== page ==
“We were encouraged to learn that our members feel their facilities are more prepared to handle patients with highly lethal infectious dis-eases, and to know that some infection prevention and control departments have obtained additional staff and resources,” said Susan Dolan, RN, MS, CIC, president-elect of APIC and hospital epidemiologist at Children’s Hospital Colorado. “But with the ongoing threat of emerging infectious diseases and antibiotic-resistant organisms, we remain concerned that many facilities are lagging behind in providing adequate support to protect patients and healthcare workers. We urge healthcare leaders to assess the needs of their infection prevention programs and dedicate the necessary staff, training, and technology resources to this critical area.”
Almost two-thirds of respondents (62 percent) are continuing to train staff on the management of patients with Ebola. But a quarter may not have enough personal protective equipment (PPE) to meet the Centers for Disease Control and Prevention (CDC) guidelines for care of Ebola patients, according to the poll.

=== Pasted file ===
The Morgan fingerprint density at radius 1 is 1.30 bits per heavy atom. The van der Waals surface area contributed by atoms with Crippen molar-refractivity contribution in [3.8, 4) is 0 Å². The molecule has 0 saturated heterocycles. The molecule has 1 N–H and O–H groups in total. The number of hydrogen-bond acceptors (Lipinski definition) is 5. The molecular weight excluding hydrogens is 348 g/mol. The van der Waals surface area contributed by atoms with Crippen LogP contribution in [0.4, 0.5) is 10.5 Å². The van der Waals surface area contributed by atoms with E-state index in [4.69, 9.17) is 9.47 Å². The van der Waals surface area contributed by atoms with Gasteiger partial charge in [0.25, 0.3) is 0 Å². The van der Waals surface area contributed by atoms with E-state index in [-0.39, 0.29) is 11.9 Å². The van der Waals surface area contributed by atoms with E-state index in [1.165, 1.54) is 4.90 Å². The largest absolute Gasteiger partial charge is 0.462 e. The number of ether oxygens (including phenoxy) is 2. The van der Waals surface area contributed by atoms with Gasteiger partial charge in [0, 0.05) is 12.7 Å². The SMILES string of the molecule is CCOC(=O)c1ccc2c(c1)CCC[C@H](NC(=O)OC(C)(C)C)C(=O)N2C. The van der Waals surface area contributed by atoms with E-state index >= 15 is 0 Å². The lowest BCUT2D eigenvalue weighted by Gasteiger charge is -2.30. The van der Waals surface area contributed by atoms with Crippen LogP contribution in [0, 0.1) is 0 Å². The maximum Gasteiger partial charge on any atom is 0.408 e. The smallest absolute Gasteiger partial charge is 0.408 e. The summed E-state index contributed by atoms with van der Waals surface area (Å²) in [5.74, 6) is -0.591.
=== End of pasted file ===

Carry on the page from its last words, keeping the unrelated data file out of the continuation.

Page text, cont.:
It's a work in progress, certain to be tested by an increasing number of emerging and re-emerging infectious diseases, facilitated by modern travel, a global economy, and human behavior favorable to the transmission of pathogens. Experts around the globe have studied the spectrum of emerging pathogens, the epidemiologic reasons for emergence and the interventions to control emergence. As Ewald (1996) observed, "The feasibility of disease control is hampered by the potentially vast number of emerging and reemerging pathogens, the diversity of geographic sources, the potential for rapid global dissemination from these sources, and numerous ecologic and social factors influencing emergence."
As Ridgway notes, "As the world becomes more interconnected, and more people travel internationally, the threat of spreading a novel pandemic virus from one part of the world to another is increasing."
"Over the last several years we have had many emerging infections (e.g., West Nile Virus, SARS, H1N1/Influenza, Legionella, Ebola, Zika)," Ostrowsky
says. "It’s likely that will have other emerging infections due to a series of factors. Some of these include global travel/ importing, over-use of antibiotics, changes in where populations live, exposures to animals, vaccination issues, and increased care for more complex and immunosuppressed populations. The challenge is predicting the pathogen, its transmission and the unique challenges that will be raised."